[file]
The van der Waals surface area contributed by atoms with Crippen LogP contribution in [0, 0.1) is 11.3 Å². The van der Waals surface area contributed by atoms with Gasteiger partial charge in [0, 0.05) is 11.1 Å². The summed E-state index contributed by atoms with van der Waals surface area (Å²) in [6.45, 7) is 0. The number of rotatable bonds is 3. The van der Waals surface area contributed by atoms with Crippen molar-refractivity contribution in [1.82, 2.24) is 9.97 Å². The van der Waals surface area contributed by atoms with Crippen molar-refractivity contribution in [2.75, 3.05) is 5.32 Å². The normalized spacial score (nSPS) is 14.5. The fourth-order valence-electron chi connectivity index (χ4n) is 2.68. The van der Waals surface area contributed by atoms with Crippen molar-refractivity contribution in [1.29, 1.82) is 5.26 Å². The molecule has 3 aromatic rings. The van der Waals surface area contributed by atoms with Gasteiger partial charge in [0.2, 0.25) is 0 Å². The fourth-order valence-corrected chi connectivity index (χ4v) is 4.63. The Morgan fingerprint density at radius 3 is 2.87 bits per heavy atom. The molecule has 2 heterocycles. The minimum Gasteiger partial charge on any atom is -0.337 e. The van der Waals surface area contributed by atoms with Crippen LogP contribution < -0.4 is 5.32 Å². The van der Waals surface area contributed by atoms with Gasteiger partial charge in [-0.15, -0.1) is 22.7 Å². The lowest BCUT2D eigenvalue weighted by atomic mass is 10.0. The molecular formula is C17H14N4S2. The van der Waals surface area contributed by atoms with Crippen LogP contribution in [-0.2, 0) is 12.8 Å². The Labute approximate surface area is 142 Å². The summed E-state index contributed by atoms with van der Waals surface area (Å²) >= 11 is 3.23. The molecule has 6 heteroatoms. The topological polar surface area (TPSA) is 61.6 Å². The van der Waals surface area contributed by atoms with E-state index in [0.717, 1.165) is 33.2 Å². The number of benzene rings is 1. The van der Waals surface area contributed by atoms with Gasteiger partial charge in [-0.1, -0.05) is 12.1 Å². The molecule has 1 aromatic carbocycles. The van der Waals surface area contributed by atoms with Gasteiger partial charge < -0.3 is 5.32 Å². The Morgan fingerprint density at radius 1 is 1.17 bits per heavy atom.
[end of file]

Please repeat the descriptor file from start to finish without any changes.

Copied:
The van der Waals surface area contributed by atoms with Crippen LogP contribution in [0, 0.1) is 11.3 Å². The van der Waals surface area contributed by atoms with Gasteiger partial charge in [0, 0.05) is 11.1 Å². The summed E-state index contributed by atoms with van der Waals surface area (Å²) in [6.45, 7) is 0. The number of rotatable bonds is 3. The van der Waals surface area contributed by atoms with Crippen molar-refractivity contribution in [1.82, 2.24) is 9.97 Å². The van der Waals surface area contributed by atoms with Crippen molar-refractivity contribution in [2.75, 3.05) is 5.32 Å². The normalized spacial score (nSPS) is 14.5. The fourth-order valence-electron chi connectivity index (χ4n) is 2.68. The van der Waals surface area contributed by atoms with Crippen molar-refractivity contribution in [1.29, 1.82) is 5.26 Å². The molecule has 3 aromatic rings. The van der Waals surface area contributed by atoms with Gasteiger partial charge in [0.2, 0.25) is 0 Å². The fourth-order valence-corrected chi connectivity index (χ4v) is 4.63. The Morgan fingerprint density at radius 3 is 2.87 bits per heavy atom. The molecule has 2 heterocycles. The minimum Gasteiger partial charge on any atom is -0.337 e. The van der Waals surface area contributed by atoms with Crippen LogP contribution < -0.4 is 5.32 Å². The van der Waals surface area contributed by atoms with Gasteiger partial charge in [-0.15, -0.1) is 22.7 Å². The lowest BCUT2D eigenvalue weighted by atomic mass is 10.0. The molecular formula is C17H14N4S2. The van der Waals surface area contributed by atoms with Crippen LogP contribution in [-0.2, 0) is 12.8 Å². The Labute approximate surface area is 142 Å². The summed E-state index contributed by atoms with van der Waals surface area (Å²) >= 11 is 3.23. The molecule has 6 heteroatoms. The topological polar surface area (TPSA) is 61.6 Å². The van der Waals surface area contributed by atoms with E-state index in [0.717, 1.165) is 33.2 Å². The number of benzene rings is 1. The van der Waals surface area contributed by atoms with Gasteiger partial charge in [-0.1, -0.05) is 12.1 Å². The molecule has 1 aromatic carbocycles. The van der Waals surface area contributed by atoms with Gasteiger partial charge < -0.3 is 5.32 Å². The Morgan fingerprint density at radius 1 is 1.17 bits per heavy atom.